Catholic Conference of Ohio
Tuesday, June 27, 2017

Issues - Catholic Conference of Ohio

Election Issues

In the Catholic Tradition, responsible citizenship is a virtue, and participation in political life is a moral obligation. The responsibility to make political choices rests with each person and his or her properly formed conscience. 

EARLY VOTING IS UNDERWAY. PLEASE VOTE!


Catholic voters are called to properly form their consciences in preparation for voting and for the continued advocacy for just laws and policies required after voting. This process should focus on moral principles, the defense of life, the needs of the weak, and the pursuit of the common good.  It requires constant prayer, understanding of Church teaching, and discernment that goes beyond campaign rhetoric and partisan politics.


Ohio Voter Information: Secretary of State Office
Judicial Votes Count: Information on all Ohio Judicial Candidates 
USCCB Resources on Faithful Citizenship


Catholic Conference of Ohio Election Reflections 2016

There are various non-partisan voter information guides available.  We list several for your consideration.

Vote 411.org

Allows you to enter your address to find your polling place, build your ballot with the League of Women Voters online non-partisan voters' guide. With this guide you can see the races on your ballot, compare candidates' positions side-by-side, and print out a "ballot" indicating your preferences as a reminder and take it with you to the polls on Election Day. 

County Board's of Elections offer helpful voter information and guides.
Click here to find and link to your Board of Elections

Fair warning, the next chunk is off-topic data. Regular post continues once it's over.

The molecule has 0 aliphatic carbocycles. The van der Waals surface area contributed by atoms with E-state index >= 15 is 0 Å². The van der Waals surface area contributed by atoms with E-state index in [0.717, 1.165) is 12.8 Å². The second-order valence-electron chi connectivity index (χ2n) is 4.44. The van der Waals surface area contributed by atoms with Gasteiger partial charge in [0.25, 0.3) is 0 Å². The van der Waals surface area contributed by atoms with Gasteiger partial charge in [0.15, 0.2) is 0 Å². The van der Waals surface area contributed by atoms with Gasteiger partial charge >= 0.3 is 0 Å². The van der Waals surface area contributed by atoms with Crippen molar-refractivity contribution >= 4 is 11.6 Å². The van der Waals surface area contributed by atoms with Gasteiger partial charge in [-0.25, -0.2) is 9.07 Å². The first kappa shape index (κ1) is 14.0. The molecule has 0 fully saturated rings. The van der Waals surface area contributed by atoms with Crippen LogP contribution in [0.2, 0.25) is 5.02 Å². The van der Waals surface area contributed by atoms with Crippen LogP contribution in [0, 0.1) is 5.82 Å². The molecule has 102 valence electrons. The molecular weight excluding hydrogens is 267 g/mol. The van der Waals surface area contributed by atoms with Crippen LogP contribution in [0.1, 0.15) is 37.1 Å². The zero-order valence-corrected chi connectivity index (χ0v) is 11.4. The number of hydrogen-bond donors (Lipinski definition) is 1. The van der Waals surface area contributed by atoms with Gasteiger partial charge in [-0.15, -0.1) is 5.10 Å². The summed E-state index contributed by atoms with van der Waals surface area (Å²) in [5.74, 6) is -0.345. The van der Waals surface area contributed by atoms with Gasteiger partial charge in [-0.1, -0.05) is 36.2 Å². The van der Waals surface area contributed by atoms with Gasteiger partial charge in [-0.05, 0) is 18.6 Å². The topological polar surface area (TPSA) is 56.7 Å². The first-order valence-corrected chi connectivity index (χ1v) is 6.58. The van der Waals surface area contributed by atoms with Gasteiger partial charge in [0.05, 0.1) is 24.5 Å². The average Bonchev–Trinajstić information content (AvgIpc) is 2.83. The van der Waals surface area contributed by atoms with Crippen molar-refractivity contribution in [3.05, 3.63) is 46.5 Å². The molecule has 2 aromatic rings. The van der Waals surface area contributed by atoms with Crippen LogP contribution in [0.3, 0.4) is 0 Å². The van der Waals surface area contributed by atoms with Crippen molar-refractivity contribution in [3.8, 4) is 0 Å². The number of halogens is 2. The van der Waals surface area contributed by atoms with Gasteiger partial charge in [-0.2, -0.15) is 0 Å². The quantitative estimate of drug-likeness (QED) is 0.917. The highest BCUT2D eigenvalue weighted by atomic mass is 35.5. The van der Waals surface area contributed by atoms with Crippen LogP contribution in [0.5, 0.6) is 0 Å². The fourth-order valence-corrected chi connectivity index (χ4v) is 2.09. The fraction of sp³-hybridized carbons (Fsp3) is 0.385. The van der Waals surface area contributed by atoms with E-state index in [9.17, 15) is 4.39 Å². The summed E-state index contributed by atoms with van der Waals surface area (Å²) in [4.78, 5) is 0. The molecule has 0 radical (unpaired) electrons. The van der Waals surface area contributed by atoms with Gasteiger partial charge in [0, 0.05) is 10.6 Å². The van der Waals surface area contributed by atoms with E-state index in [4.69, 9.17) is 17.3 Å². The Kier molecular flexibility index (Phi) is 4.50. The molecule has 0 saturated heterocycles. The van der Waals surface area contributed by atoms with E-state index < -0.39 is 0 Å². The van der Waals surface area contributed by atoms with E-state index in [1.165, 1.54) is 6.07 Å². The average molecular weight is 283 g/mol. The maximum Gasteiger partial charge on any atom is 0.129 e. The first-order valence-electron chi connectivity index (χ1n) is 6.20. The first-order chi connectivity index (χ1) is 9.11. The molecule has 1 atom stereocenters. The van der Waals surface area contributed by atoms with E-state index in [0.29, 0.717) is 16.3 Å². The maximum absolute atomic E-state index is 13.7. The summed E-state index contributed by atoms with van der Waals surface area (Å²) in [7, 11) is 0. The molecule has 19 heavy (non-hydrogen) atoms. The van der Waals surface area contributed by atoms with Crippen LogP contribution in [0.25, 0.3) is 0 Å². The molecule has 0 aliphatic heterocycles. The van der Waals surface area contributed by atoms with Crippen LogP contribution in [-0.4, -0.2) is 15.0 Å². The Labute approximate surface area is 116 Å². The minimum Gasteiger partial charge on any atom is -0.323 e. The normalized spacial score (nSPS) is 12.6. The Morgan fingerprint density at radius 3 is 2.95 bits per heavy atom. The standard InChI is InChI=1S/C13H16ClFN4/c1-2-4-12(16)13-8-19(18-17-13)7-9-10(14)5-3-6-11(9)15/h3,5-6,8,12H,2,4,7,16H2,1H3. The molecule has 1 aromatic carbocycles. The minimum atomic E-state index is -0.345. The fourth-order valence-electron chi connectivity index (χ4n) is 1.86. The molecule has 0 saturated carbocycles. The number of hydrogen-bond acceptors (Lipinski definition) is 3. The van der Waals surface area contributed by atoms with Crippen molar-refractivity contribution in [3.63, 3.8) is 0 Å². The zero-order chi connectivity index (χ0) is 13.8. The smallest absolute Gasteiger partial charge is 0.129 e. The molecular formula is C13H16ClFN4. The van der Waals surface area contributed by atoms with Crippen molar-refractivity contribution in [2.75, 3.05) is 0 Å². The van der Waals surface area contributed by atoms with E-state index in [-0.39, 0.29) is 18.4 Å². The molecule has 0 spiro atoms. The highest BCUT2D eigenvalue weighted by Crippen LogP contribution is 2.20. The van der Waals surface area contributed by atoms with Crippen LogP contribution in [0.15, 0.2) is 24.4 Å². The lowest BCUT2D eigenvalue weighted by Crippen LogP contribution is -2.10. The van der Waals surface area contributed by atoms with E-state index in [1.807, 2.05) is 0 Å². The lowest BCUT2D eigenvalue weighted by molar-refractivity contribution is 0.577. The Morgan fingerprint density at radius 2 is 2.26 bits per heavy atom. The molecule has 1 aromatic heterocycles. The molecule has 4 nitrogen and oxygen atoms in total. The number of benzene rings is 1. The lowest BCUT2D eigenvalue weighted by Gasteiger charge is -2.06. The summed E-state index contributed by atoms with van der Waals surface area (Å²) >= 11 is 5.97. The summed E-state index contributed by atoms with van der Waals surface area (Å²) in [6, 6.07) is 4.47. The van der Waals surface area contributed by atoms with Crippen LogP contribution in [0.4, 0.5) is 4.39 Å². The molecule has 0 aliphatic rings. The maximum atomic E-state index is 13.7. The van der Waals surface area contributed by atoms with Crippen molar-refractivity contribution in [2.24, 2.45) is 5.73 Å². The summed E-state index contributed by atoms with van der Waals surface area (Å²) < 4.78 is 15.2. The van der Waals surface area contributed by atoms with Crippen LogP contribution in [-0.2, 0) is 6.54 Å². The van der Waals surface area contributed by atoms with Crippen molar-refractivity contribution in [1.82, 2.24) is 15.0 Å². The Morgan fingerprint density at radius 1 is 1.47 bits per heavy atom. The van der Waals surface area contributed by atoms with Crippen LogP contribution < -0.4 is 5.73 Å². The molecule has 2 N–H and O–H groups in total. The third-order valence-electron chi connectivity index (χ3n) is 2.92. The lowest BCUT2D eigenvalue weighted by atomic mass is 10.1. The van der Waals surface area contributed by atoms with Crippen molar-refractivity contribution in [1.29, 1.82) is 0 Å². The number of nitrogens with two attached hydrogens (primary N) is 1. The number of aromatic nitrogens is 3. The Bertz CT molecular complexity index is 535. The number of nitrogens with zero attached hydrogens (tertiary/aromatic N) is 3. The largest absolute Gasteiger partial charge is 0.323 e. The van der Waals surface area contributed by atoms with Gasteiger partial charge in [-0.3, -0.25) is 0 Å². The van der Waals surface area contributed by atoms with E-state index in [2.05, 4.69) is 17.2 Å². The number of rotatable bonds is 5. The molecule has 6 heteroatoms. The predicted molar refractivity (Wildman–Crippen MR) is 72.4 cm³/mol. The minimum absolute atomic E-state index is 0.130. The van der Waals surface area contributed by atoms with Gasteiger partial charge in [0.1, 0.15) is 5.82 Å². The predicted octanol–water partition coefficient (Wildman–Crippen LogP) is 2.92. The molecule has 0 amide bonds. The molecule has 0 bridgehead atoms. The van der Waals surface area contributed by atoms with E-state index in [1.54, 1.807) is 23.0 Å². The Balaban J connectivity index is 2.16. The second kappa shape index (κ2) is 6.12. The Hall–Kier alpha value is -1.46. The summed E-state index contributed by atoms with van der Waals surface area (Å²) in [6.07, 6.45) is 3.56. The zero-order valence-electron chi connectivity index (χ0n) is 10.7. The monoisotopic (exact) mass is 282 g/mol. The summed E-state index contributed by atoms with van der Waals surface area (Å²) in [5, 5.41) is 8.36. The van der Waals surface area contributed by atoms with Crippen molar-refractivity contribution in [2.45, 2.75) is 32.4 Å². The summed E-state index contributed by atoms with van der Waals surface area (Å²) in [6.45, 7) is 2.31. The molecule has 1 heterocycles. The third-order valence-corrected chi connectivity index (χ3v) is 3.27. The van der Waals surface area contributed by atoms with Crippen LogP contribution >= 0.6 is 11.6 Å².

Several Ohio Newspapers offer voter guides. Others link to the 411.org from the League of Women Voters

Columbus Dispatch 
Cincinnati Enquirer
Toledo Blade


National Republican Party Platform
National Democratic Party Platform

Link to Ohio Republican Party Website
Link to the Ohio Democratic Party Website


Prayer Before an Election

Lord God, as the election approaches, we seek to better understand the issues and concerns that confront our city/state/country, and how the Gospel compels us to respond as faithful citizens in our community.

We ask for eyes that are free from blindness so that we might see each other as brothers and sisters, one and equal in dignity, especially those who are victims of abuse and violence, deceit and poverty.

We ask for ears that will hear the cries of children unborn and those abandoned, men and women oppressed because of race or creed, religion or gender.

We ask for minds and hearts that are open to hearing the voice of leaders who will bring us closer to your Kingdom.

We pray for discernment so that we may choose leaders who hear your Word,
live your love, and keep in the ways of your truth as they follow in the steps of Jesus and his Apostles and guide us to your Kingdom of justice and peace.

We ask this in the name of your Son Jesus Christ and through the power of the Holy Spirit. Amen.


 

Bishops call for unity and prayer for newly elected officials

President of the United States Conference of Catholic Bishops issues a statement regarding the election of Donald Trump

The American people have made their decision on the next President of the United States, members of Congress as well as state and local officials. I congratulate Mr. Trump and everyone elected yesterday. Now is the moment to move toward the responsibility of governing for the common good of all citizens. Let us not see each other in the divisive light of Democrat or Republican or any other political party, but rather, let us see the face of Christ in our neighbors, especially the suffering or those with whom we may disagree.